As he did for frontier children in his enormously popular Children of the Wild West, Russell Freedman illuminates the lives of the American children affected by the economic and social changes of the Great Depression. Middle-class urban youth, migrant farm laborers, boxcar kids, children whose families found themselves struggling for survival . . . all Depression-era young people faced challenges like unemployed and demoralized parents, inadequate food and shelter, schools they couldn’t attend because they had to go to work, schools that simply closed their doors. Even so, life had its bright spotslike favorite games and radio showsand many young people remained upbeat and optimistic about the future.
Drawing on memoirs, diaries, letters, and other firsthand accounts, and richly illustrated with classic archival photographs, this book by one of the most celebrated authors of nonfiction for children places the Great Depression in context and shows young readers its human face. Endnotes, selected bibliography, index.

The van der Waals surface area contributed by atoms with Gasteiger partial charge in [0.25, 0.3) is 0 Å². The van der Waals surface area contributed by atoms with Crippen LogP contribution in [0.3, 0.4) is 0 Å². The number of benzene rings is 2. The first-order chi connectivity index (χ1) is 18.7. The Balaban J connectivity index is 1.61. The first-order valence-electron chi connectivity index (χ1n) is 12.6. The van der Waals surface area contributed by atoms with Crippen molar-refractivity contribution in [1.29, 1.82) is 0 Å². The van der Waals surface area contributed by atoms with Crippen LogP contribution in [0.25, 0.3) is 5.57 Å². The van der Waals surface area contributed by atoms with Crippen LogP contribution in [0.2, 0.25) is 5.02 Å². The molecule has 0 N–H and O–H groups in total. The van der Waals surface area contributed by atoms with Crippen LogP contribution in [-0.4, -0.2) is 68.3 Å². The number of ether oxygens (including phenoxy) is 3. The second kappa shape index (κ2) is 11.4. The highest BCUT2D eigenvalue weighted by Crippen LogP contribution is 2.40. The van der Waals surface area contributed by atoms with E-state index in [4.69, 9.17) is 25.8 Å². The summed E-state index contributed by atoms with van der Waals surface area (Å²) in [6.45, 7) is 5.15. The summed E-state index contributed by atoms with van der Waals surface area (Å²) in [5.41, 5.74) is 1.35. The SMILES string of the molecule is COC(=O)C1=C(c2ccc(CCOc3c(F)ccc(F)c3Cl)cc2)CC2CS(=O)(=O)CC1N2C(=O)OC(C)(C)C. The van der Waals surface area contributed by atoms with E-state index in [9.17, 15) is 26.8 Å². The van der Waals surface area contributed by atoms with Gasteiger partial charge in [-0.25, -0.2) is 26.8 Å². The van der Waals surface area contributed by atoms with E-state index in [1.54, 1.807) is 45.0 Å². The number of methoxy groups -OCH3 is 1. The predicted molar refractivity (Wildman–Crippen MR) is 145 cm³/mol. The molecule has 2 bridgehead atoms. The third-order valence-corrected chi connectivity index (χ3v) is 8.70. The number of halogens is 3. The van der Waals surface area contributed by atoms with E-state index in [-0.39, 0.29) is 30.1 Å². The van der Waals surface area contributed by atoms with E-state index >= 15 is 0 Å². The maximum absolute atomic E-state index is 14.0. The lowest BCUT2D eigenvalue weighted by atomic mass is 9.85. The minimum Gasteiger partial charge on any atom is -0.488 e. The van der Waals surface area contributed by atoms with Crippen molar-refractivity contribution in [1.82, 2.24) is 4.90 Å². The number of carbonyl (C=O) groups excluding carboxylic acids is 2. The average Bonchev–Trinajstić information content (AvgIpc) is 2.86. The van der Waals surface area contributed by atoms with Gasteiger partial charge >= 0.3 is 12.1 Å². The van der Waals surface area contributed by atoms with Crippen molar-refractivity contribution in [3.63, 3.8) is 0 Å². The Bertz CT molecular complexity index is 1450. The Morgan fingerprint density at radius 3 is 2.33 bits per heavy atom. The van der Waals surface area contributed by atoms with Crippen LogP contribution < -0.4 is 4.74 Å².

Freedman, author of the Newbery Medal-winning Lincoln: A Photobiography, tackles the Great Depression with the same flair as he does in his previous books. He creates a vivid visual picture of what life during the period was like for children with pictures from esteemed Depression-era photographers, such as Dorothea Lange, Walker Evans and Russell Lee, and incorporates abundant quotes from real children, including the particularly poignant experiences of African-Americans, who were "the last hired and the first fired." Freedman also lightens the mood with humorous touches, such as one girl's letter to Eleanor Roosevelt in which she requested a loan and "solemnly pledge[d] to pay you back within 2 years." From Hoovervilles-the ramshackle settlements on the outskirts of cities-to migrant families forced out of their homes by a "black blizzard" of dust, to boxcar kids who took to the nation's rails to escape deprivation at home, Freedman captures the historical scope of young lives during the Great Depression. His portrayal is at once bleak and uplifting, painting a picture of children without food because, in the words of one girl, "It's my sister's turn to eat," but also of young Americans determined to survive. The book's final pages assume a sanguine note, reminding readers that these children were courageously optimistic. They found joy in little pleasures, such as the movies and their favorite radio shows, and never stopped believing that that life would be better one day. Ages 9-up. (Nov.) Copyright 2005 Reed Business Information.